Gods, guns, and gonads have helped the Republicans but those issues aren’t going to be as potent this time around. New social issues are emerging and causing little earthquakes. There’s global warming, which might lead to some crossover voting among Christian evangelicals, who are very concerned about that issue and some might go Democratic. Health care is a big issue for Christian conservatives and for blue-collar voters who previously supported Reagan and Clinton. For a lot of people, health care costs are the difference between being working-class and middle-class. A third social issue is embryonic stem cell research. That could be off the table because of technology advances, but if it’s not, it could be important. Christian conservatives tell us overwhelmingly they oppose it but it’s interesting: when we ask Christian conservatives who have someone in their family with Parkinson’s, Alzheimer’s, or ALS, support for stem cell research goes up 25 percent. Personalities are going to be a big issue too. If Hillary Clinton is the nominee, a voter would have to be 46 years old to have voted in a presidential election where their choice wasn’t a Bush or a Clinton. We’re starting to see a bit of that in Iowa.

What about Iraq?
That’s still the top issue for voters in both parties right now, but it’s fallen from being the top position for 56 to 60 percent of voters a few months ago to 28 percent in our last poll. There’s some Iraq fatigue. Translated, that means there’s a dead rat in the kitchen but no one knows how to get rid of it–voters are not hearing how to get out of Iraq. The mega-issue is the economy. In our last poll, that was the top issue for 26 percent, and health care, which is basically an economic issue, was the top for 24 percent. Democrats have a distinct advantage on the economy because they are identified more as being the party of middle America. Whether they take advantage of that remains to be seen. Immigration is another mega-issue. Right now it is also a plus for the Democrats–if they hold their ground and refuse to let the Republicans define the issue. The sheer numbers of Hispanic voters–about 13 million in 2008–plus the fact that they could be energized to vote, should help the Democrats.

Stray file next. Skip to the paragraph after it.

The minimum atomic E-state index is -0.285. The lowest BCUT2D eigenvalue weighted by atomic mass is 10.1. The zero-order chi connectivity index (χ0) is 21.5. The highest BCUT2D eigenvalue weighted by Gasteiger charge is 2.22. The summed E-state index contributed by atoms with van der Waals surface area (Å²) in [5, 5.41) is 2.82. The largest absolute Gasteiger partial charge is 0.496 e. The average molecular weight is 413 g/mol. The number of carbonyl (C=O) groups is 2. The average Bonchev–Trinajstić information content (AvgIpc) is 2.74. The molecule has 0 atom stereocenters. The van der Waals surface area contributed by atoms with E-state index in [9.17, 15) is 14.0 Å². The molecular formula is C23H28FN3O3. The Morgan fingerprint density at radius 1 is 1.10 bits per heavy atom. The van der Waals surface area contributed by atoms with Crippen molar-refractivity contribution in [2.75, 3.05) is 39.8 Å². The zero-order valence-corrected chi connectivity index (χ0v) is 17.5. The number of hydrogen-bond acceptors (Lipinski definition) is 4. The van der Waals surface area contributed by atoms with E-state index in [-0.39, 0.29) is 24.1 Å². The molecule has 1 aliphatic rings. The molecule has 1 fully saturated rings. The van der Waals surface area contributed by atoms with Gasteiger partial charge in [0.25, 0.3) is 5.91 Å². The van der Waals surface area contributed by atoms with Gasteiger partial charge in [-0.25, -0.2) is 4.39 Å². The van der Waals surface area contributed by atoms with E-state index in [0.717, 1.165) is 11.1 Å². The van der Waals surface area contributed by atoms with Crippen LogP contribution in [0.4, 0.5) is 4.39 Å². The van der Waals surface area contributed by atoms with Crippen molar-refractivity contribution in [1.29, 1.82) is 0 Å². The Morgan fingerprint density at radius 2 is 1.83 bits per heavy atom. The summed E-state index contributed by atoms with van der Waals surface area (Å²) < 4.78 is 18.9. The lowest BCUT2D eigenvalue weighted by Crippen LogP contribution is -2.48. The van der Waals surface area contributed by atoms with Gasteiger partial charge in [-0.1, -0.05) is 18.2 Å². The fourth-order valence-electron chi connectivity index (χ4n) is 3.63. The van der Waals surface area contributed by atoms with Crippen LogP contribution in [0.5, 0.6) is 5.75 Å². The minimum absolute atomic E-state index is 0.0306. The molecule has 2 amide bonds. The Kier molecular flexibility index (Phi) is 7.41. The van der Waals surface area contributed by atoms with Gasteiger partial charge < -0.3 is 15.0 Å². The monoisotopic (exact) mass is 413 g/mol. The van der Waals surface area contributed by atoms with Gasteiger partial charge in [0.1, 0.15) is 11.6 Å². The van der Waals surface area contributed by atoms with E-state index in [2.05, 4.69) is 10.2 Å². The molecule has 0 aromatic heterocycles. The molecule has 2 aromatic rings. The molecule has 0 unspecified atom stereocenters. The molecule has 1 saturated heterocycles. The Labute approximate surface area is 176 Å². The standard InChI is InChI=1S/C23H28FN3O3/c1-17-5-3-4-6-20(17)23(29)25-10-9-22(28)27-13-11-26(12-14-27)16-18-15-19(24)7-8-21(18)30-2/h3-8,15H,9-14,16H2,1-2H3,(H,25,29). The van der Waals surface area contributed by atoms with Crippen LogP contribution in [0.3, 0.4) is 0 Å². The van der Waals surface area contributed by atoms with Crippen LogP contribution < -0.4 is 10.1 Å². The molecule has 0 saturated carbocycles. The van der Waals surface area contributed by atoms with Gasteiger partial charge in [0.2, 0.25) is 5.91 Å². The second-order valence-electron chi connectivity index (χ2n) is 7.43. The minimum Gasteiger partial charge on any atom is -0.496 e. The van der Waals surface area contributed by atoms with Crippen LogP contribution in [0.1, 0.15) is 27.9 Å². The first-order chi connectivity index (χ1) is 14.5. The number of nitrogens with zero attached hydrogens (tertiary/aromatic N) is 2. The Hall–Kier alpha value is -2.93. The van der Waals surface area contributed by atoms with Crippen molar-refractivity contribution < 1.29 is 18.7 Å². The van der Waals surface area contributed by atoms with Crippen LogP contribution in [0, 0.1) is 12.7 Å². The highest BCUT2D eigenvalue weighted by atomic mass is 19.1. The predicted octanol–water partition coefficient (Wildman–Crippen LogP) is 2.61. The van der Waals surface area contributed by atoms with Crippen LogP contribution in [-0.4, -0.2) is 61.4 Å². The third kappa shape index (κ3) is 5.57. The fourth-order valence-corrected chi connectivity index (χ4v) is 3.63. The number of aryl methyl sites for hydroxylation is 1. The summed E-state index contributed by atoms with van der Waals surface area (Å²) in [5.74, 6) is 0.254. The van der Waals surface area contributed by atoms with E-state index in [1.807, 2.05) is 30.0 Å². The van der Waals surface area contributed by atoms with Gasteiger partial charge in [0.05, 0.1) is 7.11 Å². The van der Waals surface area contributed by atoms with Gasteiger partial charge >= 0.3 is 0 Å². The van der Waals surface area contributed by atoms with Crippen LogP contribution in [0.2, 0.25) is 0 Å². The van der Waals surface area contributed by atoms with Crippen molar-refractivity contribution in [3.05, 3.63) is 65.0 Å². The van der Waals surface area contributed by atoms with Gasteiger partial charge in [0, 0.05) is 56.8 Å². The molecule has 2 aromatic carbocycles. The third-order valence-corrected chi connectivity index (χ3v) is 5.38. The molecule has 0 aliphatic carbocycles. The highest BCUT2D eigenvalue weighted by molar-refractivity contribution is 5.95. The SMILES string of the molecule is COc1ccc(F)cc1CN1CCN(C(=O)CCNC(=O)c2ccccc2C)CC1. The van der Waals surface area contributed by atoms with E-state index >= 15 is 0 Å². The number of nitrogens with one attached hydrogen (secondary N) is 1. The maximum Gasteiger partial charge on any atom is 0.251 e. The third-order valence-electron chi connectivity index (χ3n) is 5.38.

How bad do things look for the GOP in terms of the congressional elections?
Republicans are entering 2008 with both hands tied behind their backs. They have disadvantages on the issues and in regard to the numbers of senate seats in play. A growing number of Republican senators have retired and some of those states are going to be competitive, and in some of them Republicans are going to have to defend seats they didn’t plan on defending. At the same time, Congress’s job approval ratings are at record lows and it’s hard for Democrats to say “Send us back and give us a bigger majority,” because there is a lot of disillusionment towards the Democratic Congress among independents and Democrats. The Democrats have not ended the war in Iraq and have not made big achievements–it’s hard to run by making excuses and blaming the other guy. Also, the Democrats will not be running against George Bush as president. There will be a fresh face and someone promising change, because no Republican is going to really run under the Bush banner. So it’s possible that the Democrats will make gains–but not as much as people are thinking today.